Having reached not only puberty but also her majority during the seven-year run of Little House on the Prairie, Melissa Sue Anderson is finally sick of busting sod. At 18, she finds her role as Michael Landon’s hopelessly homespun blind daughter holds “no future for me,” and next season Melissa Sue refuses to appear in more than three episodes of NBC’s highest-rated series. Instead, the actress is looking for additional image-shattering projects like her current big-screen schlocker Happy Birthday to Me, in which she gets to booze, toke, strut around in bra and panties and shove a beef brochette—barbecue fork and all—down the throat of an over-amorous boyfriend.
In her personal life, Missy, as pals call her, is also striving to shed the gingham. She moved out of her mother’s Burbank condo and is now in her own two-bedroom house in the San Fernando Valley. Then the National Enquirer tagged her as “a borderline alcoholic” whose boozing shortened her romance with Frank Sinatra Jr., 37, and led to erratic behavior on the Little House set.
That report, snaps Missy, was “rubbish.” She says she met Frank Jr., who is 19 years her senior, in 1979 when they were both guests on a Love Boat segment. “I was just 17, and he was willing to listen to me instead of treating me like a kid. And I could help him when he needed it,” she recalls. “We were dating each other alone. Now we see other people too, but I love him, and I know he loves me.” Indeed, as proof that she and Junior are also “sort of best friends” in a world where “it’s hard to find people you can really count on,” Missy says that when she recently cracked up a rented car, “Frank was the first person I called.”
As to the ludicrous talk that she’s become a little souse on the prairie, Anderson notes that “my favorite drink is Tab. I might have a glass of wine if I’m having a meal with my mom. When we’re on location, I get asked by the crew to go down the road for a few beers, and I won’t do it—I never drink in public.”
What Missy does admit, however, is that the Little House set is not nearly as goody-two-shoes as its scripts. “Everybody always asks if we’re just like a family,” she says mockingly. Yet in a way, perhaps they are. Missy and Melissa Gilbert, 17, have long had an almost sibling rivalry. The friction understandably increased when Gilbert began picking off plum outside roles like the lead in televersions of The Miracle Worker and The Diary of Anne Frank—and Anderson found herself playing only the blind character, Mary Ingalls. “It’s no fun,” Missy grumbles. “When they run low on story ideas, someone says, ‘What can we do to Melissa Sue that’s really awful?’ ” The answer is plenty. She has already survived scarlet fever, lost her mind briefly, suffered a miscarriage and then borne a baby killed off in a fire.
In addition, Anderson’s relationship with Landon is in flux. “Mike was not so much a father figure as a big brother,” reflects Missy about the early days. “I think I’ve grown up, and Michael’s whole life is changing—he’s making some personal as well as professional decisions,” she continues, alluding to the fissures in Landon’s second marriage. “I don’t see him as much.” Nor does Missy necessarily expect his sympathy in her plans to phase out of the series. “He stayed with Bonanza for 14 years,” she notes. “If I had been hot like that, I would have gone and done different things while I could. I’m calculating, self-sufficient, reserved and I enjoy being alone,” says Anderson. “Staying detached is the only way I can work with people that close and that long and not have arguments. I’m not angry—I just take my career very seriously.”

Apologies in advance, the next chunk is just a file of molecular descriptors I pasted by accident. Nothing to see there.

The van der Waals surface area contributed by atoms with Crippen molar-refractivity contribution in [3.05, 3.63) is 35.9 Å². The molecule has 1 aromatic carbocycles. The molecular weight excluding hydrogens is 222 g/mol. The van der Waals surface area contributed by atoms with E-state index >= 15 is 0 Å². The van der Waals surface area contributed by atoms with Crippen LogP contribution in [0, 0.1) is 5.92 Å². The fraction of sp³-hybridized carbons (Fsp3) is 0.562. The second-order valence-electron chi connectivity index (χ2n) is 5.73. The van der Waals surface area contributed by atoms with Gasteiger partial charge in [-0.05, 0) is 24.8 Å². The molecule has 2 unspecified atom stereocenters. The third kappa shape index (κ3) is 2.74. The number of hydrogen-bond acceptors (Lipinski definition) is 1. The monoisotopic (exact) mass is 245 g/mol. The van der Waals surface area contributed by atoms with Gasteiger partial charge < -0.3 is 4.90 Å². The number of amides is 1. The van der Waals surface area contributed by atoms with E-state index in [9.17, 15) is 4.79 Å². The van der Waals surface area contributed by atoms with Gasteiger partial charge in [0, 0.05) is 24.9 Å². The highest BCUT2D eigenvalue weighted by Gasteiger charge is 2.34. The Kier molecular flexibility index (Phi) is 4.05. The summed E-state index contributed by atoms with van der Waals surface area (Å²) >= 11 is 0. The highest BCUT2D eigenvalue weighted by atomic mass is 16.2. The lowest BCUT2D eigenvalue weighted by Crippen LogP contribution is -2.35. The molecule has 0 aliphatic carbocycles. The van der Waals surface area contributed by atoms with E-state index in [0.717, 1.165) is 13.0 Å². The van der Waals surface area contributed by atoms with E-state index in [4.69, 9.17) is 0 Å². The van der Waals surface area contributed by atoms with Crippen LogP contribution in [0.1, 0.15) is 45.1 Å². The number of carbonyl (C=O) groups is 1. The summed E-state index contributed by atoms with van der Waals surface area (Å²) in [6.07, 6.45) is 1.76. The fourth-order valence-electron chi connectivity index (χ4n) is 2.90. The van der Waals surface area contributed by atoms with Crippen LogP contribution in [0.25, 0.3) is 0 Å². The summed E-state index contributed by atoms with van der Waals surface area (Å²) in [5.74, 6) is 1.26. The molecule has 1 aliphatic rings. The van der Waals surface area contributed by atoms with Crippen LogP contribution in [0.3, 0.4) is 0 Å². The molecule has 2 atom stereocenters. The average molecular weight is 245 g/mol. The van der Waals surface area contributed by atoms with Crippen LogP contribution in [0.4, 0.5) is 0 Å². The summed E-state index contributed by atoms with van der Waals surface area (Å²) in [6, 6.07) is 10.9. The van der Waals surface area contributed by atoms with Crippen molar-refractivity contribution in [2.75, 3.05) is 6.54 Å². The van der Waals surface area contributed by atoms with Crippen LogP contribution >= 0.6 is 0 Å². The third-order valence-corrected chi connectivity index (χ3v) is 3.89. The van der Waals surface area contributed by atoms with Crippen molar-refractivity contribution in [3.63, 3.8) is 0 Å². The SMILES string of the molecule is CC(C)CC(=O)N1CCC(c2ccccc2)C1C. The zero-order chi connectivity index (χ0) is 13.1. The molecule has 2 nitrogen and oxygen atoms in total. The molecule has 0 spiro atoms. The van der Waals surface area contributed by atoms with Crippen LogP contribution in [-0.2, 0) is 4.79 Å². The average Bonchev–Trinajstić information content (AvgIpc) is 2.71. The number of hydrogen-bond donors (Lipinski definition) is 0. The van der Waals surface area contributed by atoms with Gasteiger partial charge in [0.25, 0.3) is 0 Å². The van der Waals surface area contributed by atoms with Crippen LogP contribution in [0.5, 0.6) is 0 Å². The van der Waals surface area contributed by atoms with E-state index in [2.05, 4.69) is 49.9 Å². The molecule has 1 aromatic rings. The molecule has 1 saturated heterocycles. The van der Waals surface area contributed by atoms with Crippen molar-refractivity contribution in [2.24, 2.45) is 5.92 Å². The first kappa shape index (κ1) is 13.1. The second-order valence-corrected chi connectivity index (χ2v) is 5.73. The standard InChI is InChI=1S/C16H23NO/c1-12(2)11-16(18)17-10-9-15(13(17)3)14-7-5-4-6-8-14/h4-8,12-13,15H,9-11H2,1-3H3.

She has for more than half her life. Born in Berkeley, Melissa Sue was 7 when she and older sister Maureen, now 30, moved with their parents to L.A. Soon thereafter a chance meeting with an agent led Missy first to commercials (Sears, Mattel) and then to bit parts on TV’s The Brady Bunch and Shaft. She was 11 when Landon cast her in Little House, 13 when her parents divorced; both events drove her further into herself. Though Missy has kept in touch with her dad, James, an Orange County gas station owner, she stayed with her mother, Marion, and was raised Catholic, conservative and scared of social life with her peers. “I don’t see how I would have made it in high school,” says Missy, who was mostly tutored privately. Marion recalls that at 15 her daughter finally risked a prom date—but because “kids hung around her asking for her autograph, she came home in tears.”
Her recent move to her own place, Missy thinks, has strengthened the filial bond—”Mom and I are more like friends now.” She adds that she enjoys loafing around the house cooking (mostly chicken) and reading scripts. Like several other young actresses, she passed up The Blue Lagoon, and “didn’t regret it. Brooke was beautiful—she went with the scenery—but it wasn’t right for me.” She adds, though: “I’m not saying I wouldn’t do nudity further down the line if it was necessary.”
For recreation, Missy drives her new Mercedes 450SL to a racquetball court or to a gym where she exercises her 5’5″ figure on a Nautilus. While Missy still sees Frank Sinatra Jr., she also dates—casually—Oscar winner Tim Hutton and Lorenzo Lamas.
But perhaps the most important man in her life is new manager Jay Bernstein, who in addition to launching Farrah and Suzanne Somers also handles First Daughter Patti Davis. It is on his arm that Missy usually makes the scene. “It’s not my personal life,” she says, “it’s strictly business.” Indeed, the strong-willed Anderson gave the hype-loving Bernstein the business early on. “I told him no teen roles, no posters,” she recalls. “I don’t want what Shaun Cassidy gets. I am a serious actress. I’ve already played a 22-year-old. Why go backward?”